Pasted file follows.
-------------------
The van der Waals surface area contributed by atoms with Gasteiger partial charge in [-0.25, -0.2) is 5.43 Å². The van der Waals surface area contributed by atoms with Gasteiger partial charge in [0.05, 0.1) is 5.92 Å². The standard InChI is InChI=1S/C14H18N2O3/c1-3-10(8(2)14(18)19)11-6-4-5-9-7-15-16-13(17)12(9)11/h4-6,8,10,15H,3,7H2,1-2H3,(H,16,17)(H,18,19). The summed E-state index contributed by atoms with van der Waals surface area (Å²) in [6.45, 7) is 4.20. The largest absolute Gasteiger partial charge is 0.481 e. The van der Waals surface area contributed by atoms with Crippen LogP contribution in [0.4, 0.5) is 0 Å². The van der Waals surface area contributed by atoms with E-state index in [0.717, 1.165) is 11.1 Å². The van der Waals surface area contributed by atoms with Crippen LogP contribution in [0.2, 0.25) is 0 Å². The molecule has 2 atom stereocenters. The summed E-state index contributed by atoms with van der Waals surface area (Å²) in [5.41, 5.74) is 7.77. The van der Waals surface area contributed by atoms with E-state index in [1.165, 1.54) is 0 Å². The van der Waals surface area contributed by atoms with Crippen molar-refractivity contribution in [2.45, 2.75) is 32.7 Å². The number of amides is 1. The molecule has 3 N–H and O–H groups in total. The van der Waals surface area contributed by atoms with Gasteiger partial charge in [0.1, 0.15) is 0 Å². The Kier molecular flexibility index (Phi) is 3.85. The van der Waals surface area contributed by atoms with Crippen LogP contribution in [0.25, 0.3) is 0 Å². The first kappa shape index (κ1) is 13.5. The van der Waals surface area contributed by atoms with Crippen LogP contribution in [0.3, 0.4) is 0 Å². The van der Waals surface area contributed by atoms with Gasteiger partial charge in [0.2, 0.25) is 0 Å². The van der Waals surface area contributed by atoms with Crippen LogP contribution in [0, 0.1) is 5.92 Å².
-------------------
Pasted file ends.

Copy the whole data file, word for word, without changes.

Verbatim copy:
The van der Waals surface area contributed by atoms with Gasteiger partial charge in [-0.25, -0.2) is 5.43 Å². The van der Waals surface area contributed by atoms with Gasteiger partial charge in [0.05, 0.1) is 5.92 Å². The standard InChI is InChI=1S/C14H18N2O3/c1-3-10(8(2)14(18)19)11-6-4-5-9-7-15-16-13(17)12(9)11/h4-6,8,10,15H,3,7H2,1-2H3,(H,16,17)(H,18,19). The summed E-state index contributed by atoms with van der Waals surface area (Å²) in [6.45, 7) is 4.20. The largest absolute Gasteiger partial charge is 0.481 e. The van der Waals surface area contributed by atoms with Crippen LogP contribution in [0.4, 0.5) is 0 Å². The van der Waals surface area contributed by atoms with E-state index in [0.717, 1.165) is 11.1 Å². The van der Waals surface area contributed by atoms with Crippen LogP contribution in [0.2, 0.25) is 0 Å². The molecule has 2 atom stereocenters. The summed E-state index contributed by atoms with van der Waals surface area (Å²) in [5.41, 5.74) is 7.77. The van der Waals surface area contributed by atoms with E-state index in [1.165, 1.54) is 0 Å². The van der Waals surface area contributed by atoms with Crippen molar-refractivity contribution in [2.45, 2.75) is 32.7 Å². The number of amides is 1. The molecule has 3 N–H and O–H groups in total. The van der Waals surface area contributed by atoms with Gasteiger partial charge in [0.1, 0.15) is 0 Å². The Kier molecular flexibility index (Phi) is 3.85. The van der Waals surface area contributed by atoms with Crippen LogP contribution in [0.25, 0.3) is 0 Å². The first kappa shape index (κ1) is 13.5. The van der Waals surface area contributed by atoms with Crippen LogP contribution in [0.3, 0.4) is 0 Å². The van der Waals surface area contributed by atoms with Gasteiger partial charge in [0.2, 0.25) is 0 Å². The van der Waals surface area contributed by atoms with Crippen LogP contribution in [0, 0.1) is 5.92 Å².